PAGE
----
Peach leaf curl

Peach leaf curl

Some pathogen events are tied to bud development stages because they are critical windows for controls. One example is peach leaf curl. The disease can be managed by certain fungicides (Bravo, C-O-C-S, Echo, Ferbam, Kocide, Badge, Ziram…) but only if they are applied at the correct time. Generally, that’s between leaf fall and bud swell. Sprays made shortly after buds started swelling might provide partial control.

Lime sulfur applications on brambles are unsafe after about ¼ inch green stage, because they can burn the opening tissues if applied too late.


Early Season Tasks for Orchards With Fireblight

If you had fireblight in your orchard last season, Cheryl Smith suggests that you consider applying an early copper spray. It is usually done when buds are dormant. If you delay until after ¼ inch green, you risk getting phytotoxicity. The copper spray kills most fireblight bacteria that are exposed on surfaces, and it reduces the chances of getting strikes this season. If you are still pruning AND THE TREES ARE STILL DORMANT, you don’t have to sterilize shears after every cut. Maybe our buds will finally break before July.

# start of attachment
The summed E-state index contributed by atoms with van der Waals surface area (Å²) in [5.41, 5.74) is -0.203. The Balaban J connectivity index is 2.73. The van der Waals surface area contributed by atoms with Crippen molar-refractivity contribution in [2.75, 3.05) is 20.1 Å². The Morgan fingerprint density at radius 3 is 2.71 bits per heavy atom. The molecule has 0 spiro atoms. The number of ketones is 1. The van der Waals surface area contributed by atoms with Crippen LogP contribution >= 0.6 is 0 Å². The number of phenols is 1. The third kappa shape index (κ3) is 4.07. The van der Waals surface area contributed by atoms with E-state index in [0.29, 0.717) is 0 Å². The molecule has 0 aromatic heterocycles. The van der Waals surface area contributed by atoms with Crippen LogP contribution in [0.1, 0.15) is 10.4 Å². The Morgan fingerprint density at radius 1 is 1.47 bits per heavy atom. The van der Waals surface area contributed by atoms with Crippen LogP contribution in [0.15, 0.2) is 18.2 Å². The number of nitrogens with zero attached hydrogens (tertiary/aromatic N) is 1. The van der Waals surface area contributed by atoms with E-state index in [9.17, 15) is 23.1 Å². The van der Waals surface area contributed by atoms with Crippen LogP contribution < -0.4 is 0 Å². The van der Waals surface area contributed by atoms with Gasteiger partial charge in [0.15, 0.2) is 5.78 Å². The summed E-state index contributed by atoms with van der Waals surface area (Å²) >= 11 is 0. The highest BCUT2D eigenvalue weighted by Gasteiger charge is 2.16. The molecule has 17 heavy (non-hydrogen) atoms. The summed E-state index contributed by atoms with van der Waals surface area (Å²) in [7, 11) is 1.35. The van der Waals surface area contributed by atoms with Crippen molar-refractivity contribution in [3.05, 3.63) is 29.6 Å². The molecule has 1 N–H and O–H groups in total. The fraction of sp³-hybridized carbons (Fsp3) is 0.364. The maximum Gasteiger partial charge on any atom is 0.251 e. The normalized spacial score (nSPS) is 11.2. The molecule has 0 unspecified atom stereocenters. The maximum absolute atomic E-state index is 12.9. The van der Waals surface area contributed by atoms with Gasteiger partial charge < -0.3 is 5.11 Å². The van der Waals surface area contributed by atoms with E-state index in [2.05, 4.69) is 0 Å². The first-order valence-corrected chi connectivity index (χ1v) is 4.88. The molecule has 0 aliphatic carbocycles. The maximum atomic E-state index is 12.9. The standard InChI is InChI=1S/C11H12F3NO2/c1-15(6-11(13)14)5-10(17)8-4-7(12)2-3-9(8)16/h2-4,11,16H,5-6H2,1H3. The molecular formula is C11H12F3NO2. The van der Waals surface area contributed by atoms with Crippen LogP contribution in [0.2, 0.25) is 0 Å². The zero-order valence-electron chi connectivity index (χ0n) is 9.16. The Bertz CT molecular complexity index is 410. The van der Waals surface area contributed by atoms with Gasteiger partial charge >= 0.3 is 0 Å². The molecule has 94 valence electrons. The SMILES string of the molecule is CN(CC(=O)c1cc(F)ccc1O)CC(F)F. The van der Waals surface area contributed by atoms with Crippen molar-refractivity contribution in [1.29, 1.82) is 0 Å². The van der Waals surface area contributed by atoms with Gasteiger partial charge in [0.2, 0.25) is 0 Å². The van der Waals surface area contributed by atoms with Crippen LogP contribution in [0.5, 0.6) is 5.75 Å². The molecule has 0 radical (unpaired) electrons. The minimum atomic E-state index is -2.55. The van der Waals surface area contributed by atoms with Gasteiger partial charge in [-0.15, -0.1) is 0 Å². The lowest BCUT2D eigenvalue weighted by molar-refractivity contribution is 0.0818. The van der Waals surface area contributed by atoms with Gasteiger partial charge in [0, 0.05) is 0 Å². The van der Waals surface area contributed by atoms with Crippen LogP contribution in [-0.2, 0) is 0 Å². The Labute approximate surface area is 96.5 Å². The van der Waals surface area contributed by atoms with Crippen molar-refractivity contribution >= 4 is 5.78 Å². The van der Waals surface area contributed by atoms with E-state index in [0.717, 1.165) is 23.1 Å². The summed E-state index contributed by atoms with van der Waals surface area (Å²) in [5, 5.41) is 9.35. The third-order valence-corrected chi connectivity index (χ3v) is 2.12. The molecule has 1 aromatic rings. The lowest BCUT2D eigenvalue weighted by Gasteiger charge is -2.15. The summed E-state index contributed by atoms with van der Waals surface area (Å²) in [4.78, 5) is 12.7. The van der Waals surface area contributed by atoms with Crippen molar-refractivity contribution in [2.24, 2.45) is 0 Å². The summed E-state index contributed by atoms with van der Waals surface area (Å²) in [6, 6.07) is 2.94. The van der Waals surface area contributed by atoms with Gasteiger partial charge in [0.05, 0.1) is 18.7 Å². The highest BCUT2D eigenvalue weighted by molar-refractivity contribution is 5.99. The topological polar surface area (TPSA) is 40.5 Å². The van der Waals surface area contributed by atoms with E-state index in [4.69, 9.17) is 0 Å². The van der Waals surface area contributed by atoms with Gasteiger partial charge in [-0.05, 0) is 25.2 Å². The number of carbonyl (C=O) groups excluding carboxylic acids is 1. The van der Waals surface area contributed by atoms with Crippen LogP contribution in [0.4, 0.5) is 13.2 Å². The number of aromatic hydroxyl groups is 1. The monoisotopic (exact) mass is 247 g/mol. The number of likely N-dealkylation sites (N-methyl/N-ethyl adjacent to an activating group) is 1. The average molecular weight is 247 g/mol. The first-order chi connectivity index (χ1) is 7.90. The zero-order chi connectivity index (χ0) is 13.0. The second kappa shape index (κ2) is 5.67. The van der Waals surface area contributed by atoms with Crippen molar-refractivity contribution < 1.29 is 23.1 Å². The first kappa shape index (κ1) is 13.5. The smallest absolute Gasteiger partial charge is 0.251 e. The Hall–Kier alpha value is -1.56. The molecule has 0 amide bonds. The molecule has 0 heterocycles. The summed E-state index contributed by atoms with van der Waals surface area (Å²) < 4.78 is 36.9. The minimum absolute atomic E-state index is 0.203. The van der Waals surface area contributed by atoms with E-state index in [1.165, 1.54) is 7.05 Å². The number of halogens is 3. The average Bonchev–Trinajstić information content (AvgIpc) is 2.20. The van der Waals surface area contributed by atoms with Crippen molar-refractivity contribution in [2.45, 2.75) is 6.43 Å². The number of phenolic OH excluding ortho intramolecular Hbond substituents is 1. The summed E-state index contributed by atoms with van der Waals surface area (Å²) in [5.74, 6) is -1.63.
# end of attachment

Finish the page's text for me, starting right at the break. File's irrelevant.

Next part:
Impacts of the IPM Program

I recently completed a video (a power point presentation with an audio track) that covers the impacts of UNH Cooperative Extension’s IPM work. Originally it covered the history of the IPM work as well, and had photos of some of us from 20 to 35 years ago. But that was too long, so this version is shorter than 8 minutes. In particular, it measures impacts from 2013, the most recent year for which we have completed impact data. We found $1.4million in impacts, just in the areas that we could easily measure. Got time during lunch? Follow this link & view it yourself: http://extension.unh.edu/Impact-Videos


Alan T. Eaton
Extension Specialist
Integrated Pest Management